By Conor Brummell
Gillette, the multinational company who supplies men’s razors worldwide, recently released an advertisement that received extreme backlash online due to its slogan, “The best a man can be.” Gillette’s branding has always been based around “the best a man can get” and this subtle change in a tagline for their product has created controversy all over the world.
Public figures such as Piers Morgan have dubbed the commercial as being “an attack on men and the traditional sense of masculinity” and claim that it tars all men with the same brush: that all men are terrible and must change their actions.
The advert touches on such things as bullying, the Me Too movement, and sexual harassment with phrases such as “making the same old excuses” and “boys will boys” being mentioned throughout. It shows many scenes, some of which depict two boys wrestling on the ground, a child being bullied by his peers and a woman being catcalled. Gillette succeeded in creating a provocative advert, but are they doing the right thing by highlighting these issues, or are they adding to a growing stigma?
Chris Noone, a Sociology and Political Studies professor at NUI Galway, whilst believing it is important to challenge gender roles, is “sceptical” of Gillette’s commitment to doing so. He referred to a tweet posted by skincare expert @CarolineHirons which stated: “If @Gillette really want to make a change, perhaps they could start by looking at their pink ‘Venus’ range for women that includes names like ‘Passion’ and ‘Embrace’ and costs more than the men’s ranges for the same thing. Thanks.”
He also went on to give his own opinion, saying: “The point is that gender equality (or social justice more broadly) can’t be achieved by many individuals changing their behaviour within the same culture or society. Culture and societal structures need to change. Therefore, men who place high value exclusively on traditional masculinity are angry with this ad, it is proposing that we change what has made them successful… they fear loss of status.”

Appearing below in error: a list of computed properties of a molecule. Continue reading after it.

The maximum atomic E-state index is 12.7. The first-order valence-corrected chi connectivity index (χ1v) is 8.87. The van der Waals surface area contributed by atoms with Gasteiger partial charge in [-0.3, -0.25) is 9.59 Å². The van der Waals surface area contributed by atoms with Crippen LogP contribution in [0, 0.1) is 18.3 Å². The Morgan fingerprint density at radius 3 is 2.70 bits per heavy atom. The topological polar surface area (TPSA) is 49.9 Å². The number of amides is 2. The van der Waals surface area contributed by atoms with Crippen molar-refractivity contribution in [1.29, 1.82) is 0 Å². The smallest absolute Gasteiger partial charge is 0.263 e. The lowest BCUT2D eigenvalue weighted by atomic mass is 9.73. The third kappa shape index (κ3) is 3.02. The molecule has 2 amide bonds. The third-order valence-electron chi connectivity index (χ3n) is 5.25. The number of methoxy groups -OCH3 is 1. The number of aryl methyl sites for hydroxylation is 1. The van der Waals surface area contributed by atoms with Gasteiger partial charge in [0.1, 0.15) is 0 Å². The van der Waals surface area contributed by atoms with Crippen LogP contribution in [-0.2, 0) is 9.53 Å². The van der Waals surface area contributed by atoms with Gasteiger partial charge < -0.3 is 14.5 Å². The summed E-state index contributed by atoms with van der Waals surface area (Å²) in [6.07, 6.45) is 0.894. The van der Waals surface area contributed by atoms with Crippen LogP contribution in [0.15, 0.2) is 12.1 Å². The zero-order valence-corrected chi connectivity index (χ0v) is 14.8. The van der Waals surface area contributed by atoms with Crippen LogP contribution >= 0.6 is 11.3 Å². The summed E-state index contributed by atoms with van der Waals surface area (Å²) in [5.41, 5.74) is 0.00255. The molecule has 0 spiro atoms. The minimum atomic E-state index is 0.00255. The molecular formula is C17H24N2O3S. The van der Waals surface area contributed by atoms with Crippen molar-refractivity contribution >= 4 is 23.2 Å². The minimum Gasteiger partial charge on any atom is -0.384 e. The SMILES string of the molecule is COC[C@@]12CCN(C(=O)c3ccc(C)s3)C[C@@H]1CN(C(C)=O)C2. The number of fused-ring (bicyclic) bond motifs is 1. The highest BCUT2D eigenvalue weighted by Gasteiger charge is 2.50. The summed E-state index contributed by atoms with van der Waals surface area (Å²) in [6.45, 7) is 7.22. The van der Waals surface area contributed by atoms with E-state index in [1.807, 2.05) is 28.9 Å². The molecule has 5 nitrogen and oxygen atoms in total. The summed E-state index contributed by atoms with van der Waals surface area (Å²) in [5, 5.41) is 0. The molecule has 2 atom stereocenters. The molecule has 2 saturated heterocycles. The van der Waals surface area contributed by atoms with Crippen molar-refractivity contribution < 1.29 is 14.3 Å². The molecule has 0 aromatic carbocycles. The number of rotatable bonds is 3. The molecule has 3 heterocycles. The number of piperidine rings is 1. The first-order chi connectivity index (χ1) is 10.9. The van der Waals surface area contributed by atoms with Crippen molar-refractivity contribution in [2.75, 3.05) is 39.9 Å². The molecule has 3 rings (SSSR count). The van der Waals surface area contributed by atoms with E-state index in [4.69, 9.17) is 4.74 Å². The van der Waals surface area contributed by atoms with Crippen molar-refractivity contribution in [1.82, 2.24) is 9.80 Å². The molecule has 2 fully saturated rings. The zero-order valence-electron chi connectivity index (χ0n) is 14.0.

However, Stacey Scriver, another Sociology and Political Studies lecturer within the University, feels the ad is great. She says it surprised her how upset some people have become because of the ad, and doesn’t think the ad is radical in its approach to gender or gender roles.
“It features attractive, strongly built men engaging in behaviours typically associated with men (e.g. barbecuing). The fact that the ad has drawn so much ire by a select group, simply by showing men calling out other men for behaviour that most of the world would agree was inappropriate, speaks to the fear generated by change, and the restructuring of power felt by those who have traditionally benefited from having it.”
Where some might think that the advert in question has missed its mark, I believe that despite the backlash, it carries an important message for everyone. It finishes by stating that “the boys watching today will be the men of tomorrow,” and that “only by challenging ourselves can we get closer to our best.” The ad shows that some men are already trying to improve the actions of others, in scenes where one man calls out another for catcalling a woman, but it also reminds us “some is not enough.”
It’s a universal message that can apply to both men and women; that only by encouraging others, and ourselves to do more, can we truly make the world a better place. It is simply saying that we must lead by example and work together to overcome these problems that are associated with the toxic side of masculinity, not masculinity as a whole.
It is saying we need to make sure such problems don’t arise again in the future. And whether you agree that that message should be shown in an ad for male razors is a different story, it’s the words being added to the ever growing conversation that counts.
Image: Crisco 1492 via Wikimedia Commons